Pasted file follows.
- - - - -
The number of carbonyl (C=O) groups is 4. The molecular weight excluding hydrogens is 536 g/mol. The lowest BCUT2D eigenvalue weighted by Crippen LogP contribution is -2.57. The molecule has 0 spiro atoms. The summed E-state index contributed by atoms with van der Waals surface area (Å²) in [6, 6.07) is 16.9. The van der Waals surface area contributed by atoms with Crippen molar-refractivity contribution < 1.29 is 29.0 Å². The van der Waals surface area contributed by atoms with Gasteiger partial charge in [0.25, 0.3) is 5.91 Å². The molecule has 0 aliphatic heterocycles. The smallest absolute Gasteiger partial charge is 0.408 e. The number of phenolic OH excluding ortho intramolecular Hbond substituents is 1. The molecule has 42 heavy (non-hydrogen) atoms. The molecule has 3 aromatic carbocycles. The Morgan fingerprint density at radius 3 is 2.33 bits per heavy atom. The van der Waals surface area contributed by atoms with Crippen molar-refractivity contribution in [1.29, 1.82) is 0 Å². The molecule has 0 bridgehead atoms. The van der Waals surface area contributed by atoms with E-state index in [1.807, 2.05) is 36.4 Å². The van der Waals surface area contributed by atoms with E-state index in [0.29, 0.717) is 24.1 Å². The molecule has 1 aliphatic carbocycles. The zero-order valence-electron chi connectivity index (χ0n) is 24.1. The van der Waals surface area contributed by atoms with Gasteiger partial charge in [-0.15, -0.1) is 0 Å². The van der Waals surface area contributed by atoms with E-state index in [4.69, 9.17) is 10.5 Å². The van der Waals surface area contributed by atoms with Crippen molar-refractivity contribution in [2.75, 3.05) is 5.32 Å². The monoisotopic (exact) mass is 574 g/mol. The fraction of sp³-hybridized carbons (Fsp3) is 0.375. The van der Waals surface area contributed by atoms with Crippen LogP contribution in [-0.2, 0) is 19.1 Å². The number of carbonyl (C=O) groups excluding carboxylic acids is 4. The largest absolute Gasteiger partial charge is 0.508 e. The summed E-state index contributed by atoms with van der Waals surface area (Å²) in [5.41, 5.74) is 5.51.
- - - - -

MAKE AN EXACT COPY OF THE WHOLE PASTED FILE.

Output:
The number of carbonyl (C=O) groups is 4. The molecular weight excluding hydrogens is 536 g/mol. The lowest BCUT2D eigenvalue weighted by Crippen LogP contribution is -2.57. The molecule has 0 spiro atoms. The summed E-state index contributed by atoms with van der Waals surface area (Å²) in [6, 6.07) is 16.9. The van der Waals surface area contributed by atoms with Crippen molar-refractivity contribution < 1.29 is 29.0 Å². The van der Waals surface area contributed by atoms with Gasteiger partial charge in [0.25, 0.3) is 5.91 Å². The molecule has 0 aliphatic heterocycles. The smallest absolute Gasteiger partial charge is 0.408 e. The number of phenolic OH excluding ortho intramolecular Hbond substituents is 1. The molecule has 42 heavy (non-hydrogen) atoms. The molecule has 3 aromatic carbocycles. The Morgan fingerprint density at radius 3 is 2.33 bits per heavy atom. The van der Waals surface area contributed by atoms with Crippen molar-refractivity contribution in [1.29, 1.82) is 0 Å². The molecule has 0 bridgehead atoms. The van der Waals surface area contributed by atoms with E-state index in [1.807, 2.05) is 36.4 Å². The van der Waals surface area contributed by atoms with E-state index in [0.29, 0.717) is 24.1 Å². The molecule has 1 aliphatic carbocycles. The zero-order valence-electron chi connectivity index (χ0n) is 24.1. The van der Waals surface area contributed by atoms with Gasteiger partial charge in [-0.15, -0.1) is 0 Å². The van der Waals surface area contributed by atoms with E-state index in [4.69, 9.17) is 10.5 Å². The van der Waals surface area contributed by atoms with Crippen molar-refractivity contribution in [2.75, 3.05) is 5.32 Å². The monoisotopic (exact) mass is 574 g/mol. The fraction of sp³-hybridized carbons (Fsp3) is 0.375. The van der Waals surface area contributed by atoms with Crippen LogP contribution in [-0.2, 0) is 19.1 Å². The number of carbonyl (C=O) groups excluding carboxylic acids is 4. The largest absolute Gasteiger partial charge is 0.508 e. The summed E-state index contributed by atoms with van der Waals surface area (Å²) in [5.41, 5.74) is 5.51.